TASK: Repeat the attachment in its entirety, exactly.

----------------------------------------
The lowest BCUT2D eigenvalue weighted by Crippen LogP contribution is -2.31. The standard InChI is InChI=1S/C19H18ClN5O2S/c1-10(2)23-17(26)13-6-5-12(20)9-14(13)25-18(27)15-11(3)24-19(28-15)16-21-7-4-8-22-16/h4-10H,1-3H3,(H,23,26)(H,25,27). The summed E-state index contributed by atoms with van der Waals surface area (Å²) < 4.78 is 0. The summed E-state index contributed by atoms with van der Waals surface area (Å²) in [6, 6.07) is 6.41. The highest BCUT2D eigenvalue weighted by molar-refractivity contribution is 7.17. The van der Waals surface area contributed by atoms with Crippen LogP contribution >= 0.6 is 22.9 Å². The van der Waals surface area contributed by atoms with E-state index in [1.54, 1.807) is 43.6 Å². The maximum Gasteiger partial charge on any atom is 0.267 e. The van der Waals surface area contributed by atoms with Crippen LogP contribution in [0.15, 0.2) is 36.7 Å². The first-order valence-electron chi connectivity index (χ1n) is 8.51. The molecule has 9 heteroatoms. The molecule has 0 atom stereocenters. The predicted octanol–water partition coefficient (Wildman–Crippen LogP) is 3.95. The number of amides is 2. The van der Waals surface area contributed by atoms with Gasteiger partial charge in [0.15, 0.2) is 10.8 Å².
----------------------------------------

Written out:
The lowest BCUT2D eigenvalue weighted by Crippen LogP contribution is -2.31. The standard InChI is InChI=1S/C19H18ClN5O2S/c1-10(2)23-17(26)13-6-5-12(20)9-14(13)25-18(27)15-11(3)24-19(28-15)16-21-7-4-8-22-16/h4-10H,1-3H3,(H,23,26)(H,25,27). The summed E-state index contributed by atoms with van der Waals surface area (Å²) < 4.78 is 0. The summed E-state index contributed by atoms with van der Waals surface area (Å²) in [6, 6.07) is 6.41. The highest BCUT2D eigenvalue weighted by molar-refractivity contribution is 7.17. The van der Waals surface area contributed by atoms with Crippen LogP contribution >= 0.6 is 22.9 Å². The van der Waals surface area contributed by atoms with E-state index in [1.54, 1.807) is 43.6 Å². The maximum Gasteiger partial charge on any atom is 0.267 e. The van der Waals surface area contributed by atoms with Crippen LogP contribution in [0.15, 0.2) is 36.7 Å². The first-order valence-electron chi connectivity index (χ1n) is 8.51. The molecule has 9 heteroatoms. The molecule has 0 atom stereocenters. The predicted octanol–water partition coefficient (Wildman–Crippen LogP) is 3.95. The number of amides is 2. The van der Waals surface area contributed by atoms with Gasteiger partial charge in [0.15, 0.2) is 10.8 Å².